"A poignant expression of the durability, grace, and potential of the human spirit" set in a post-nuclear dystopia where words are worth killing for (Jean M. Auel, author of the Earth's Children series).
By the late twenty-first century, civilization has nearly been destroyed by overpopulation, economic chaos, horrific disease, and a global war that brought a devastating nuclear winter.
On the Oregon coast, two women—writer Mary Hope and painter Rachel Morrow—embark on an audacious project to help save future generations: the preservation of books, both their own and any they can find at nearby abandoned houses. For years, they labor in solitude. Then they encounter a young man who comes from a group of survivors in the South. They call their community the Ark.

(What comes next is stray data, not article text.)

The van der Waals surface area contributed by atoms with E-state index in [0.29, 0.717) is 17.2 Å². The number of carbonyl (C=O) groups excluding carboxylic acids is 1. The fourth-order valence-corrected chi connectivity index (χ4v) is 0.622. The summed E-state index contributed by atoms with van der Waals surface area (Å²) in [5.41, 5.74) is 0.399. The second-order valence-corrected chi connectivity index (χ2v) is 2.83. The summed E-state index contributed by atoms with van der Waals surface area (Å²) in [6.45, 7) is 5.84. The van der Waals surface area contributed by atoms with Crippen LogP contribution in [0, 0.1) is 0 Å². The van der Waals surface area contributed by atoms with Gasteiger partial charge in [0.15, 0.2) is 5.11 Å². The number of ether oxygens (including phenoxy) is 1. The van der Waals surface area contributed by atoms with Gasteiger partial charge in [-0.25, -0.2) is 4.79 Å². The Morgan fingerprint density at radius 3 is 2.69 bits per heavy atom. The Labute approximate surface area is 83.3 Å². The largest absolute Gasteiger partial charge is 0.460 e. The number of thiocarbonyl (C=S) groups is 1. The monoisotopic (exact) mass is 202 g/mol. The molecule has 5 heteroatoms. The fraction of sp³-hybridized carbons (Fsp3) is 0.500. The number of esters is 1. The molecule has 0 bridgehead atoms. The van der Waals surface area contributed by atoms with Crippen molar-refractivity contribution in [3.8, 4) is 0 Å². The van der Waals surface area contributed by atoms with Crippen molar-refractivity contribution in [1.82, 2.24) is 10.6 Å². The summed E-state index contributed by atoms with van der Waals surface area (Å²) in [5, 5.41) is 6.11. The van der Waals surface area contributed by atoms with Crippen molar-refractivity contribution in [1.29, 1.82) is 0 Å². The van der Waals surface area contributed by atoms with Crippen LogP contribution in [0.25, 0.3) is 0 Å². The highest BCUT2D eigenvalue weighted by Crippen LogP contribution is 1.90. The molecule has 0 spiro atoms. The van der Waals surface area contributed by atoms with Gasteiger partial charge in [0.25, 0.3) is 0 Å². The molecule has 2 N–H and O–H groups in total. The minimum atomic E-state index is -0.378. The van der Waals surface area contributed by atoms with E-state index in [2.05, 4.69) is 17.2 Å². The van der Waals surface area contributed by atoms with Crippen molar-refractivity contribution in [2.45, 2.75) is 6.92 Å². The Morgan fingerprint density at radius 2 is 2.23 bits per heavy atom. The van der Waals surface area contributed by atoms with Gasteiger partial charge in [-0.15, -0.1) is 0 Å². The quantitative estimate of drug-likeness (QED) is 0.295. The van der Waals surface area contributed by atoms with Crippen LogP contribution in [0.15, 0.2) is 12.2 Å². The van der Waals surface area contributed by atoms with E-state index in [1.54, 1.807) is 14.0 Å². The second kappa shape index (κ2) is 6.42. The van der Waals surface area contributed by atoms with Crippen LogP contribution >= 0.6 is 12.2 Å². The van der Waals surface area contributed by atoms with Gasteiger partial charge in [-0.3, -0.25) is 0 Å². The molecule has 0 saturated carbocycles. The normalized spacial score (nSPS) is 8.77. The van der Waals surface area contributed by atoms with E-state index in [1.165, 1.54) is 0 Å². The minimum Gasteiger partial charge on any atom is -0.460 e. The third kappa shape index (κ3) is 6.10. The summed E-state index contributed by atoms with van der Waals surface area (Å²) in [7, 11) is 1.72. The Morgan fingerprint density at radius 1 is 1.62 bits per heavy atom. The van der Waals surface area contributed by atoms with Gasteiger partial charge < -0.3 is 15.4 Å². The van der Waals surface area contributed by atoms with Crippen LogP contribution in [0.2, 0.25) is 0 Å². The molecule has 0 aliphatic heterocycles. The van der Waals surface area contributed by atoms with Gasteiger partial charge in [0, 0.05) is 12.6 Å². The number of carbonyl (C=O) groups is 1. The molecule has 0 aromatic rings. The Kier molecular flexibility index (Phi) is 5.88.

Rachel and Mary see the possibility of civilization rising again. But they realize with trepidation that the Arkites believe in only one book—the Judeo-Christian bible—and regard all other books as blasphemous. And those who go against the word of God must be cleansed from the Earth . . .
In this "thought-provoking" novel of humanity, hope, and horror, M.K. Wren displays "her passionate concern with what gives life meaning (Library Journal).